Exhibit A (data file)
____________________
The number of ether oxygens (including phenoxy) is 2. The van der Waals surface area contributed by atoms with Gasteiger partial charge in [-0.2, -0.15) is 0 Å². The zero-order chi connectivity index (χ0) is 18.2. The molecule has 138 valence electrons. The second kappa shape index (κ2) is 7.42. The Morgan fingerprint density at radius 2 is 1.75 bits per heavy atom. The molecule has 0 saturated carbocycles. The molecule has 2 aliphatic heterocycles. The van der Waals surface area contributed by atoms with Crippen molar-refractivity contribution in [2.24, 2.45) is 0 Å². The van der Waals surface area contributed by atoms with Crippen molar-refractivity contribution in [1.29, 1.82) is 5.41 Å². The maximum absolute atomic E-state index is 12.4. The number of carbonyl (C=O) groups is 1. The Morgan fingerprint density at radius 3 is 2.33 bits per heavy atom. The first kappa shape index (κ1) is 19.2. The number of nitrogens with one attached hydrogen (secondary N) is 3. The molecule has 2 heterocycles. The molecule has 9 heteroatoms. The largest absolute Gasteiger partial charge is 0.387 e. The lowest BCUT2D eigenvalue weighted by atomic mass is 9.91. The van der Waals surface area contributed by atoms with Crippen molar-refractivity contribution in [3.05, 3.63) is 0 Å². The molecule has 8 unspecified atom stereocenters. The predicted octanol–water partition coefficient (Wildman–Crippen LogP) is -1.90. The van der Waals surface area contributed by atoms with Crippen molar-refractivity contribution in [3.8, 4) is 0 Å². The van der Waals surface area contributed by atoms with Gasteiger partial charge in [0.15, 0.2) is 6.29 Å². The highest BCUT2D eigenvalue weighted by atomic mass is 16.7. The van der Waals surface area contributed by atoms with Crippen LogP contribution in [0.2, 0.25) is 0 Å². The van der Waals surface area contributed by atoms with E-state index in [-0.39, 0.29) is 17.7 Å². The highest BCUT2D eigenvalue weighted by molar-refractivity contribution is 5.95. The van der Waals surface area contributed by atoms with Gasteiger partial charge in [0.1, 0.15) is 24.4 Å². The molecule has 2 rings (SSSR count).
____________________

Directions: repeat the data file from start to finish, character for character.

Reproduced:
The number of ether oxygens (including phenoxy) is 2. The van der Waals surface area contributed by atoms with Gasteiger partial charge in [-0.2, -0.15) is 0 Å². The zero-order chi connectivity index (χ0) is 18.2. The molecule has 138 valence electrons. The second kappa shape index (κ2) is 7.42. The Morgan fingerprint density at radius 2 is 1.75 bits per heavy atom. The molecule has 0 saturated carbocycles. The molecule has 2 aliphatic heterocycles. The van der Waals surface area contributed by atoms with Crippen molar-refractivity contribution in [2.24, 2.45) is 0 Å². The van der Waals surface area contributed by atoms with Crippen molar-refractivity contribution in [1.29, 1.82) is 5.41 Å². The maximum absolute atomic E-state index is 12.4. The number of carbonyl (C=O) groups is 1. The Morgan fingerprint density at radius 3 is 2.33 bits per heavy atom. The first kappa shape index (κ1) is 19.2. The number of nitrogens with one attached hydrogen (secondary N) is 3. The molecule has 2 heterocycles. The molecule has 9 heteroatoms. The largest absolute Gasteiger partial charge is 0.387 e. The lowest BCUT2D eigenvalue weighted by atomic mass is 9.91. The van der Waals surface area contributed by atoms with Crippen molar-refractivity contribution in [3.05, 3.63) is 0 Å². The molecule has 8 unspecified atom stereocenters. The predicted octanol–water partition coefficient (Wildman–Crippen LogP) is -1.90. The van der Waals surface area contributed by atoms with Crippen molar-refractivity contribution in [3.8, 4) is 0 Å². The van der Waals surface area contributed by atoms with Gasteiger partial charge in [0.15, 0.2) is 6.29 Å². The highest BCUT2D eigenvalue weighted by atomic mass is 16.7. The van der Waals surface area contributed by atoms with Crippen LogP contribution in [0.2, 0.25) is 0 Å². The van der Waals surface area contributed by atoms with E-state index in [-0.39, 0.29) is 17.7 Å². The highest BCUT2D eigenvalue weighted by molar-refractivity contribution is 5.95. The van der Waals surface area contributed by atoms with Gasteiger partial charge in [0.1, 0.15) is 24.4 Å². The molecule has 2 rings (SSSR count).